Is Tokyo going nuclear?Japan is creating a stir again. The upper house of Japan’s Diet added the words - “contributing to national security” - to Article 1 of a new law on the creation of a committee to regulate atomic power use when it passed the amendment Wednesday. It also defined the basic goal of studying, using and developing nuclear power as guaranteeing the “security of Japan.” That raises serious questions of whether Japan is attempting to establish a legal foundation for nuclear armament, causing deep worries about a nuclear arms race across Northeast Asia.
Japan’s Chief Cabinet Secretary, Osamu Fujimura, stressed Japan has no intention to use nuclear power for military purposes. He explained that Japan will strictly respect its long-cherished three Non-Nuclear Principles, which mandate the country to neither possess nor manufacture nuclear weapons, nor permit their introduction onto Japanese territory. However, we cannot but wonder why Japan chose the term “security” instead of “safeguards” to describe the goals of the revision.
Moreover, Japanese politicians didn’t go through discussions of the issue when they pushed ahead with the revision. The wording in question was reportedly inserted at the last minute at the request of the conservative Liberal Democracy Party. We cannot rule out the possibility of the Japanese government and politicians striking a closed-door deal while keeping an option open for nuclear armaments in the future.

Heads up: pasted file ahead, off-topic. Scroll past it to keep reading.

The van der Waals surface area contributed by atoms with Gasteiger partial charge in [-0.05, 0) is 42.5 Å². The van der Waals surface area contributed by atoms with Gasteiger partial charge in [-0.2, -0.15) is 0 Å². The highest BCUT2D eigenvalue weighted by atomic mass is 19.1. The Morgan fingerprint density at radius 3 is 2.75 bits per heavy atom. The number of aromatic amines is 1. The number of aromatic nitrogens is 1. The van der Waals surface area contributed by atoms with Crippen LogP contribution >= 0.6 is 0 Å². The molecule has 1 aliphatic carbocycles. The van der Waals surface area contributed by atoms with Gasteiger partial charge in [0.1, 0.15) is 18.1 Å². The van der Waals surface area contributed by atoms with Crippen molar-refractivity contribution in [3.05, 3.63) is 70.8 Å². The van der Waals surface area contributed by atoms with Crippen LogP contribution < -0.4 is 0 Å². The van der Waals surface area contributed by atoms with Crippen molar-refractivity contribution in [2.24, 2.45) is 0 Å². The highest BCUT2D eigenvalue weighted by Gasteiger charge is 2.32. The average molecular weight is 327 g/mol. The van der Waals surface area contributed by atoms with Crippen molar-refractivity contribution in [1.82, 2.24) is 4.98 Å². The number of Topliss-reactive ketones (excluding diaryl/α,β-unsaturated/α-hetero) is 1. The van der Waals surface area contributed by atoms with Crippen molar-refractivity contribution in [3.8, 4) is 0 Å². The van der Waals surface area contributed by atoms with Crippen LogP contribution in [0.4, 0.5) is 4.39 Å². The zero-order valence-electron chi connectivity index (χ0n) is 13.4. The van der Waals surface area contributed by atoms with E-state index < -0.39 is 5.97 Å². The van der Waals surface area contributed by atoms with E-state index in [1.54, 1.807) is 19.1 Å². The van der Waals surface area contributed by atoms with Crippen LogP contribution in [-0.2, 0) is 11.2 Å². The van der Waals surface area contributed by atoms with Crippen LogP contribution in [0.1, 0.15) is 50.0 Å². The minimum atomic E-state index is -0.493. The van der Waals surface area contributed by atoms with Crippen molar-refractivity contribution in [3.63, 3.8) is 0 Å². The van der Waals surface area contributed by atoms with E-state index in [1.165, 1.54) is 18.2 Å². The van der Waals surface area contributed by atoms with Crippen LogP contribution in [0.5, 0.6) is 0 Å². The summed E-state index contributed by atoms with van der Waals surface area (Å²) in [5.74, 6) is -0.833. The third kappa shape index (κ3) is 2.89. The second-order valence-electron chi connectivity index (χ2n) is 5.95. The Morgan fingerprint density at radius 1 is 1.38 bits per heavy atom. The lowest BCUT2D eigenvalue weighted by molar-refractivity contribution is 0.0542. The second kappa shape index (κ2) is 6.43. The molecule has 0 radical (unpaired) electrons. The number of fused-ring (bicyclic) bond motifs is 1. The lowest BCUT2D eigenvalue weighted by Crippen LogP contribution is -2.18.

Japan’s far-right forces have persistently called for nuclear armament as a result of nuclear threats from North Korea. Once it chooses, Japan could make nuclear weapons within months given its 30 tons of plutonium stockpile, which is enough to manufacture as many as 10,000 nuclear weapons. In addition, Japan’s rocket technology can be redirected into long-range missiles at any time.
In reality, however, Japan’s building nuclear arms would be difficult without consent from the United States and China - and unless Japan acquires nuclear power status under the Non-Proliferation Treaty after joining the ranks of permanent members of the UN Security Council. Then again, China will most likely oppose it.
If Japan aims for nukes outside the NPT, it must be ready to be branded an international maverick. And if Japan makes nuclear weapons, Korea has no other choice but to do so, too. Japan must correct its wrongly worded law.
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